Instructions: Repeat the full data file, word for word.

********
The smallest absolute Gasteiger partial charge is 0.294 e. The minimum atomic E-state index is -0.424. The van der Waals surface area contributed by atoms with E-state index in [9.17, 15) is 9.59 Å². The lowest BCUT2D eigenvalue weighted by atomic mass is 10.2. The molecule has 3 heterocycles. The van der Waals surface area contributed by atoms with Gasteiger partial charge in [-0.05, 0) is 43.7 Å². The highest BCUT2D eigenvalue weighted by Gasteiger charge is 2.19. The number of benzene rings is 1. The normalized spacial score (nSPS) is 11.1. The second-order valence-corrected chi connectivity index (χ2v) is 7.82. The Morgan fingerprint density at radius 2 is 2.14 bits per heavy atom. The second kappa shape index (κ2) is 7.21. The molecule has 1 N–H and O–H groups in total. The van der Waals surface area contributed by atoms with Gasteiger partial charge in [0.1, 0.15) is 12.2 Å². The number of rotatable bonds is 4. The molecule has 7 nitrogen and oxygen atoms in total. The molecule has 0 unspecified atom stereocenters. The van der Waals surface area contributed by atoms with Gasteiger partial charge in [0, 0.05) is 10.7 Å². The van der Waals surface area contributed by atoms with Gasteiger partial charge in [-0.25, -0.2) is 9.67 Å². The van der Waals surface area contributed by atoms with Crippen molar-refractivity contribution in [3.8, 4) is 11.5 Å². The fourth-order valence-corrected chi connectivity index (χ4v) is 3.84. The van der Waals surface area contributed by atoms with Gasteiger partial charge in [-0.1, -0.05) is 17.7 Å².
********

The smallest absolute Gasteiger partial charge is 0.294 e. The minimum atomic E-state index is -0.424. The van der Waals surface area contributed by atoms with E-state index in [9.17, 15) is 9.59 Å². The lowest BCUT2D eigenvalue weighted by atomic mass is 10.2. The molecule has 3 heterocycles. The van der Waals surface area contributed by atoms with Gasteiger partial charge in [-0.05, 0) is 43.7 Å². The highest BCUT2D eigenvalue weighted by Gasteiger charge is 2.19. The number of benzene rings is 1. The normalized spacial score (nSPS) is 11.1. The second-order valence-corrected chi connectivity index (χ2v) is 7.82. The Morgan fingerprint density at radius 2 is 2.14 bits per heavy atom. The second kappa shape index (κ2) is 7.21. The molecule has 1 N–H and O–H groups in total. The van der Waals surface area contributed by atoms with Gasteiger partial charge in [0.1, 0.15) is 12.2 Å². The number of rotatable bonds is 4. The molecule has 7 nitrogen and oxygen atoms in total. The molecule has 0 unspecified atom stereocenters. The van der Waals surface area contributed by atoms with Gasteiger partial charge in [0, 0.05) is 10.7 Å². The van der Waals surface area contributed by atoms with Gasteiger partial charge in [-0.25, -0.2) is 9.67 Å². The van der Waals surface area contributed by atoms with Crippen molar-refractivity contribution in [3.8, 4) is 11.5 Å². The fourth-order valence-corrected chi connectivity index (χ4v) is 3.84. The van der Waals surface area contributed by atoms with Gasteiger partial charge in [-0.1, -0.05) is 17.7 Å².